A Decade of ESO Wide-field Imaging Surveys
16 - 20 October 2023
Scientific Rationale - Summary & Motivation
With the change of operations model of OmegaCam@VST (first light Oct 2011, now under INAF agreement with ESO) and VIRCAM@VISTA (first light June 2008, decommissioned March 2023), a decade of targeted wide-field imaging at ESO is coming to an end. Both instruments were largely dedicated to public imaging surveys, which have amassed a total of nearly 60000 hours of telescope time.
To commemorate these milestones, this 5-day workshop reviews the legacy left by these instruments and summarizes the variety of scientific impact that these imaging surveys have on a wide range of research topics in astronomy, both in galactic and extra-galactic science, and that have helped to shape the picture of the universe that we have today: galactic star formation, the structure of the Milky Way, stellar populations of the galactic plane, transient and variable objects over exploring stellar populations in the Magellanic Clouds to studying dark energy, investigating galaxy evolution and the evolution of galaxy clusters, baryonic acoustic oscillations as well as mass assembly in the very first galaxies.
The main goal of the workshop is to further advance science cases, create international collaborations among research groups and encourage new ideas from/within the community to enlarge the exploitation of the high-quality VIRCAM and OmegaCAM survey data and last but not least, to promote the usage of the archival data form these facilities.
The synergy of the VIRCAM/OmegaCAM legacy with the new generation of wide-field imaging facilities and missions, e.g. Euclid, Nancy Grace Roman Space Telescope, LSST/VRO and others will be discussed.
The workshop will take place at the ESO Headquarters in Garching near Munich (Germany). The possibility for remote attendance will be supported by this workshop, using TEAMS. More information is given on the registration page.
The programme is structured around 3 key topics:
1) Galactic science
a) The inner Milky Way: uncovering the structure and assembly history of the central parts of our galaxy, completing the census of star clusters.
b) Star formation sites in our Galaxy, compiling an atlas of stars in all nearby star formation sites including sources down to a few Jupiter masses, inaccessible for Gaia.
c) Milky way satellites and the Magellanic Clouds, their resolved stellar populations and star formation histories.
d) Variable stars and transient science: young stellar objects, Cepheids, and other pulsating objects in the Milky Way and nearby galaxies. Follow-up of gravitational waves detections and characterising those.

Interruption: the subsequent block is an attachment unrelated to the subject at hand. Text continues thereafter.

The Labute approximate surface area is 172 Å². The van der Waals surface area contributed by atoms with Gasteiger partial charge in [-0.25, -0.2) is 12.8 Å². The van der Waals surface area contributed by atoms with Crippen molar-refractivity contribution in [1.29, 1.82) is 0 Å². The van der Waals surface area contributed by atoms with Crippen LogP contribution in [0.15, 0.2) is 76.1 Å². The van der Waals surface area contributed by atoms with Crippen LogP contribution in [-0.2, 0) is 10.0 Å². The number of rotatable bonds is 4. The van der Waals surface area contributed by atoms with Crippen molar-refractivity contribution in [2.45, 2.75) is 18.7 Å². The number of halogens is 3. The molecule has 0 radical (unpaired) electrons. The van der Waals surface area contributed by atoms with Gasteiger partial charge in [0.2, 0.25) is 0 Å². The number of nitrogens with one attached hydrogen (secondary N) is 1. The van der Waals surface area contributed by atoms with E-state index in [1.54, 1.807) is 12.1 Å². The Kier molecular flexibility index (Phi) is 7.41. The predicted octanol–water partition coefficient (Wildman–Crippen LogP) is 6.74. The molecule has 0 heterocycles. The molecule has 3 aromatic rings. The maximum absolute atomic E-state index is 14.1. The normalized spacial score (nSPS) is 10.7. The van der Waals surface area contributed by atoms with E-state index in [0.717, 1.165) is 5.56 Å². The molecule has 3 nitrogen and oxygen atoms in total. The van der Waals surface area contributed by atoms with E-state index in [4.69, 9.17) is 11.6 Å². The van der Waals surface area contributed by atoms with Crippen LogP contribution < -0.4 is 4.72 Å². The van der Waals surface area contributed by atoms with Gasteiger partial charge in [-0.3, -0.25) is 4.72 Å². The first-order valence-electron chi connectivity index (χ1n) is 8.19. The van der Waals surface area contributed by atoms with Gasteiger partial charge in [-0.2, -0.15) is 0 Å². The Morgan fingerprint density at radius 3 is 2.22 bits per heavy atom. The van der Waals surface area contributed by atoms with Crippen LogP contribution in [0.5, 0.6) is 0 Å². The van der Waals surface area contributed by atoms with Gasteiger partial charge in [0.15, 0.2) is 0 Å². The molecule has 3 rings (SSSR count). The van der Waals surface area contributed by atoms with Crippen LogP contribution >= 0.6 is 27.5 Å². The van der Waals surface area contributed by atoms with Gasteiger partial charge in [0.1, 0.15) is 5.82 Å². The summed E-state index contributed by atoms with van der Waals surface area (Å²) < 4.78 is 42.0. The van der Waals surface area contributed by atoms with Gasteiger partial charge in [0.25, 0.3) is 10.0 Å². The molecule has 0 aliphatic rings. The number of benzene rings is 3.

2) Extra-galactic science:
a) Star formation and stellar populations: What properties of galaxies drive their overall star formation activity? How does star formation (and their distribution within galaxies) change with time? Can we use the present-day spatial distribution of stellar populations in nearby galaxies to reconstruct their past evolution?
b) The environment of galaxies: What can the spatial distribution of satellites and neighbouring galaxies around a galaxy tell us about the assembly of said host galaxy? How do mechanisms like harassment, starvation or ram pressure stripping affect galaxies in clusters? How much of this evolution takes place already inside the clusters or via preprocessing before falling into the clusters?
c) Galaxies as cosmological probes: How does the large scale distribution of galaxies constrain cosmological models? How well do current surveys constrain Baryon Acoustic Oscillations, and how will future surveys improve upon this? Do we have a complete census of baryons in the universe? EUCLID, LSST and other future facilities are designed to answer these questions.
d) Galaxy Evolution: How do galaxy mass functions evolve with cosmic time? How do scaling relations evolve and what can we learn about the formation, assembly and evolution of galaxies? Alternatively, we could also/instead split extragalactic by distance instead (e.g. nearby galaxies on Day 4, high redshift universe on Day 5).
3) The road ahead:
a) Recent and upcoming surveys, both at ESO and other observatories (e.g. Euclid, LSST), as well as synergies with ALMA, JWST, the Nancy Grace Roman Space Telescope, UNIONS/CFIS, DarkEnergySurvey, HyperSuprimeCam SSP.
b) Introduction or hands-on session on how to access the public survey data, possibly via training videos (TBC).
c) Lessons learned: Feedback from public survey PIs. What lessons can other wide field surveys learn from our experience?
Conference email: firstname.lastname@example.org